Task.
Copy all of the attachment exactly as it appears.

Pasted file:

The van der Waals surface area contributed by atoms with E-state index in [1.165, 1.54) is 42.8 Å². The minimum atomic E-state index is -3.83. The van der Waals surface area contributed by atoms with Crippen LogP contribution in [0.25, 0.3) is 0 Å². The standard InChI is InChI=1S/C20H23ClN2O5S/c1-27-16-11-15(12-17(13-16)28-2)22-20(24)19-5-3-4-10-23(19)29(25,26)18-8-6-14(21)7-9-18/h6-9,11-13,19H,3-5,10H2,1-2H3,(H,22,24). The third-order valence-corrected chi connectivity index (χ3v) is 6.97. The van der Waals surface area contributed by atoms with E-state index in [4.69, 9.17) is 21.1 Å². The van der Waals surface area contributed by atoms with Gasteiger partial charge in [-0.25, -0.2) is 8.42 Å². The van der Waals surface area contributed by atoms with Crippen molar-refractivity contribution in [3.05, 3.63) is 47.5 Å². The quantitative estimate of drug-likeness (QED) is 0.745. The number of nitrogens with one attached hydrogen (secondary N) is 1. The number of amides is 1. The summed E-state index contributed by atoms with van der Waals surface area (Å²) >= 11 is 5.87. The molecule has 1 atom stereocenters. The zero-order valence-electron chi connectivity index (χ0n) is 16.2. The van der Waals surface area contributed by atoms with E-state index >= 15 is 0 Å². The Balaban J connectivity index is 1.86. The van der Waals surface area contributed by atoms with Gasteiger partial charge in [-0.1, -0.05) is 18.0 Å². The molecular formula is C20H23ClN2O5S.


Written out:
The van der Waals surface area contributed by atoms with E-state index in [1.165, 1.54) is 42.8 Å². The minimum atomic E-state index is -3.83. The van der Waals surface area contributed by atoms with Crippen LogP contribution in [0.25, 0.3) is 0 Å². The standard InChI is InChI=1S/C20H23ClN2O5S/c1-27-16-11-15(12-17(13-16)28-2)22-20(24)19-5-3-4-10-23(19)29(25,26)18-8-6-14(21)7-9-18/h6-9,11-13,19H,3-5,10H2,1-2H3,(H,22,24). The third-order valence-corrected chi connectivity index (χ3v) is 6.97. The van der Waals surface area contributed by atoms with E-state index in [4.69, 9.17) is 21.1 Å². The van der Waals surface area contributed by atoms with Gasteiger partial charge in [-0.25, -0.2) is 8.42 Å². The van der Waals surface area contributed by atoms with Crippen molar-refractivity contribution in [3.05, 3.63) is 47.5 Å². The quantitative estimate of drug-likeness (QED) is 0.745. The number of nitrogens with one attached hydrogen (secondary N) is 1. The number of amides is 1. The summed E-state index contributed by atoms with van der Waals surface area (Å²) >= 11 is 5.87. The molecule has 1 atom stereocenters. The zero-order valence-electron chi connectivity index (χ0n) is 16.2. The van der Waals surface area contributed by atoms with E-state index >= 15 is 0 Å². The Balaban J connectivity index is 1.86. The van der Waals surface area contributed by atoms with Gasteiger partial charge in [-0.1, -0.05) is 18.0 Å². The molecular formula is C20H23ClN2O5S.